Love Island is back and inescapable. Now the addictive reality TV show which reveals a world of drama, suntans and cringe-worthy chat is pestering our screens in the winter. Although it offers nightly entertainment and a much-needed distraction from the classic cold of a miserable British winter, is the show conversely damaging both the contestants and viewers’ ethics by encouraging bullying behaviour and fostering prejudice?
Already, Twitter users have whipped up a storm by comparing certain contestants inappropriately to cartoon characters. For instance, Connor, with his extremely white teeth, has been likened to a teenage mutant ninja turtle. Comparing Nas – of Caribbean and South Asian heritage – to Aladdin has led to Siannise Fudge receiving strong criticism for fuelling the fetishisation and othering of South Asian people in Britain. Other online criticism has been directed at posh-boy Ollie who has received considerable backlash for hunting wild animals and for his generally classist ego.
The show has normalised a culture of bullying and allowed contestants, made vulnerable by being thrust into the spotlight, to be judged harshly on their behaviours (though sometimes deserving of critique) and appearance by millions of viewers. Previous contestant “Muggy” Megan received large amounts of trolling after the show, even receiving death threats for looking ‘fake’ after getting plastic surgery. She stated she was completely unprepared and shocked by the personal and targeted hate that she received after leaving the villa. Likewise, Molly-Mae from the last series, labelled “Money-Mae” by trolls, revealed she received counselling after the show to help her cope with the online hate she received and prepare for re-entering the real world. Hayley Hughes was also ridiculed for not knowing what Brexit was and ultimately labelled as a dumb blonde, though some viewers questioned whether her naivety was all a performance.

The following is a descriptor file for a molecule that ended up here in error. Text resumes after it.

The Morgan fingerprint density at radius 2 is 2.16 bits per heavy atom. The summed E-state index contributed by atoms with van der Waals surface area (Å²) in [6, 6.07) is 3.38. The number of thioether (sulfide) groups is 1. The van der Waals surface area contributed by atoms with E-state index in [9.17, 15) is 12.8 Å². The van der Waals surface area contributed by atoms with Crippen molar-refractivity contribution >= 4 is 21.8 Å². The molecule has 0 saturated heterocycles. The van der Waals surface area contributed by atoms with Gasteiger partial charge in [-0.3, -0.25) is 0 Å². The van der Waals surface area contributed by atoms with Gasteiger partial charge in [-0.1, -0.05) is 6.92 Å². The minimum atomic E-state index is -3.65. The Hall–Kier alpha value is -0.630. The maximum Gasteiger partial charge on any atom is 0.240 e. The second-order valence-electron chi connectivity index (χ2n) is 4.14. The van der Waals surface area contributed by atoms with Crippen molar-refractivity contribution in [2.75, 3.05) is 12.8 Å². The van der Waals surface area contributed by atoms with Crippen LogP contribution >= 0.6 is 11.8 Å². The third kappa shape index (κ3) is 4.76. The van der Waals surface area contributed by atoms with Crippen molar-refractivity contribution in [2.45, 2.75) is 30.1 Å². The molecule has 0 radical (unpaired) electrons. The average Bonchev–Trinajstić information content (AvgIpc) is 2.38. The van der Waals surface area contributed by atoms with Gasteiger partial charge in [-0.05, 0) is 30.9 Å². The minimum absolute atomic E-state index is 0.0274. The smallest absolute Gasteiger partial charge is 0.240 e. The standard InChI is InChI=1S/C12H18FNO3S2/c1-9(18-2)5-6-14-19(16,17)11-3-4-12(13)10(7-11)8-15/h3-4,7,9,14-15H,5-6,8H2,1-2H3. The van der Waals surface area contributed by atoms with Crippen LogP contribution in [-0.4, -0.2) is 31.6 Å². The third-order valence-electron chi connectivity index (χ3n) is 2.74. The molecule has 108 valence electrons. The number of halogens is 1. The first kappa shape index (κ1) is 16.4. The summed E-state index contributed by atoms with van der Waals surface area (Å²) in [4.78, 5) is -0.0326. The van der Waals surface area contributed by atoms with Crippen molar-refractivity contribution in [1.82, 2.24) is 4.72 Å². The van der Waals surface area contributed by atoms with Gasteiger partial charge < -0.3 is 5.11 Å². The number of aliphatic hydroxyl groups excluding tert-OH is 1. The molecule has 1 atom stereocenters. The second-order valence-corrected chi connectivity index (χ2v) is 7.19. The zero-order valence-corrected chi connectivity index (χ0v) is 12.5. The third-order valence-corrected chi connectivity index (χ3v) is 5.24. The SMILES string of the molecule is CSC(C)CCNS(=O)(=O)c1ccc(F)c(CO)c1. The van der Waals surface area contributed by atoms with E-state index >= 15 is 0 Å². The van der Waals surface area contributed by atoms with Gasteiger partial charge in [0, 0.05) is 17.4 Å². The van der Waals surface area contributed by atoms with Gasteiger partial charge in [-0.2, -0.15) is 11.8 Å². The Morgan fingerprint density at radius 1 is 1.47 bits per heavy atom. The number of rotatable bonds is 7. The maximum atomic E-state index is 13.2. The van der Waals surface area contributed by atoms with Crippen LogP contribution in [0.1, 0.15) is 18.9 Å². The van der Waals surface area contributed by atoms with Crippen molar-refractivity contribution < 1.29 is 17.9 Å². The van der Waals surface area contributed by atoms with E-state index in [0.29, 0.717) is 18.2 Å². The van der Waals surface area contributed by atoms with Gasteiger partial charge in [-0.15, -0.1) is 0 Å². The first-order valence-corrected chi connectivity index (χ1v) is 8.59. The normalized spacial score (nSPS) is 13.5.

Although these contestants have arguably put themselves in the public eye to be commented on, that does not justify the way viewers have rated them by their appearance, intelligence or behaviours. Especially in light of it emerging that contestants have often been directed and exploited by the show’s producers to maximise ‘entertainment’. In a recent interview, Kem – the winner of the 2017 series – admitted producers would often nudge contestants towards partners or set up conversations for them to have with other people to induce arguments or relationships. Arguably, these contestants are being manipulated for profit as if they were puppets rather than actual human beings. However, there is the alternative angle that some contestants appear happy to be controlled in this way, so long as they receive a contract with a company such as Boohoo after the show ends.
Not only does Love Island pose ethical consequences for contestants, but the show has raised powerful questions about the degree to which it affects the self-esteem and insecurities of viewers. It upholds a narrow representation of a “discriminatory standard of beauty” – privileging toned bodies with tanned white skin, glossy and probably blonde hair. Love Island has created a platform which encourages the impression that physical appearance matters most and makes it acceptable for contestants to be judged on this factor above all. Surely, the healthy message it ought to be sending to young and impressionable people, both contestants and viewers, is that it is what is on the inside that counts? It’s time for change.
– Lianna Tosetti